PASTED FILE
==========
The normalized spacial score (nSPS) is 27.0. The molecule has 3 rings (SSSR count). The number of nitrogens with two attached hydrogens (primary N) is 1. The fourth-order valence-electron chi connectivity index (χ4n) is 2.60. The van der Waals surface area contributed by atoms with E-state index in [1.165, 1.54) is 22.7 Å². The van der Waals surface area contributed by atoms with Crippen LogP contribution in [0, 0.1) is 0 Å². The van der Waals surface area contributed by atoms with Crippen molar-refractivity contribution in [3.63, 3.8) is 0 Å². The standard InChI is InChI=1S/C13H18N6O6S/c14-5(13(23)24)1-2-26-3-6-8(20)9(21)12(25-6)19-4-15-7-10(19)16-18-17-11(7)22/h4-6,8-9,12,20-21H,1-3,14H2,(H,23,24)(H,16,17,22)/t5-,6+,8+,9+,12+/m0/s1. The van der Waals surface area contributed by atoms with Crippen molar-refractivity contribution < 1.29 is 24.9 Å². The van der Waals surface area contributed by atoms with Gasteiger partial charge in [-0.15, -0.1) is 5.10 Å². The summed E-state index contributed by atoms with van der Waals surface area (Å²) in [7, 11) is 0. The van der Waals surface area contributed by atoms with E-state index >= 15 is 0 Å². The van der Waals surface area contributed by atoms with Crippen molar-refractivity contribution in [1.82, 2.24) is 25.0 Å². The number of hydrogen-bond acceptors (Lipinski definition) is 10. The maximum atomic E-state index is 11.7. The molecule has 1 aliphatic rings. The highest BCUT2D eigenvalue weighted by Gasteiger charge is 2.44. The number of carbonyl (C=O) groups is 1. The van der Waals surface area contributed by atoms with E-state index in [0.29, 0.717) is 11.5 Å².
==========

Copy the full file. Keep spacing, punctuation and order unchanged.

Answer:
The normalized spacial score (nSPS) is 27.0. The molecule has 3 rings (SSSR count). The number of nitrogens with two attached hydrogens (primary N) is 1. The fourth-order valence-electron chi connectivity index (χ4n) is 2.60. The van der Waals surface area contributed by atoms with E-state index in [1.165, 1.54) is 22.7 Å². The van der Waals surface area contributed by atoms with Crippen LogP contribution in [0, 0.1) is 0 Å². The van der Waals surface area contributed by atoms with Crippen molar-refractivity contribution in [3.63, 3.8) is 0 Å². The standard InChI is InChI=1S/C13H18N6O6S/c14-5(13(23)24)1-2-26-3-6-8(20)9(21)12(25-6)19-4-15-7-10(19)16-18-17-11(7)22/h4-6,8-9,12,20-21H,1-3,14H2,(H,23,24)(H,16,17,22)/t5-,6+,8+,9+,12+/m0/s1. The van der Waals surface area contributed by atoms with Crippen molar-refractivity contribution < 1.29 is 24.9 Å². The van der Waals surface area contributed by atoms with Gasteiger partial charge in [-0.15, -0.1) is 5.10 Å². The summed E-state index contributed by atoms with van der Waals surface area (Å²) in [7, 11) is 0. The van der Waals surface area contributed by atoms with E-state index >= 15 is 0 Å². The van der Waals surface area contributed by atoms with Crippen molar-refractivity contribution in [1.82, 2.24) is 25.0 Å². The number of hydrogen-bond acceptors (Lipinski definition) is 10. The maximum atomic E-state index is 11.7. The molecule has 1 aliphatic rings. The highest BCUT2D eigenvalue weighted by Gasteiger charge is 2.44. The number of carbonyl (C=O) groups is 1. The van der Waals surface area contributed by atoms with E-state index in [0.29, 0.717) is 11.5 Å².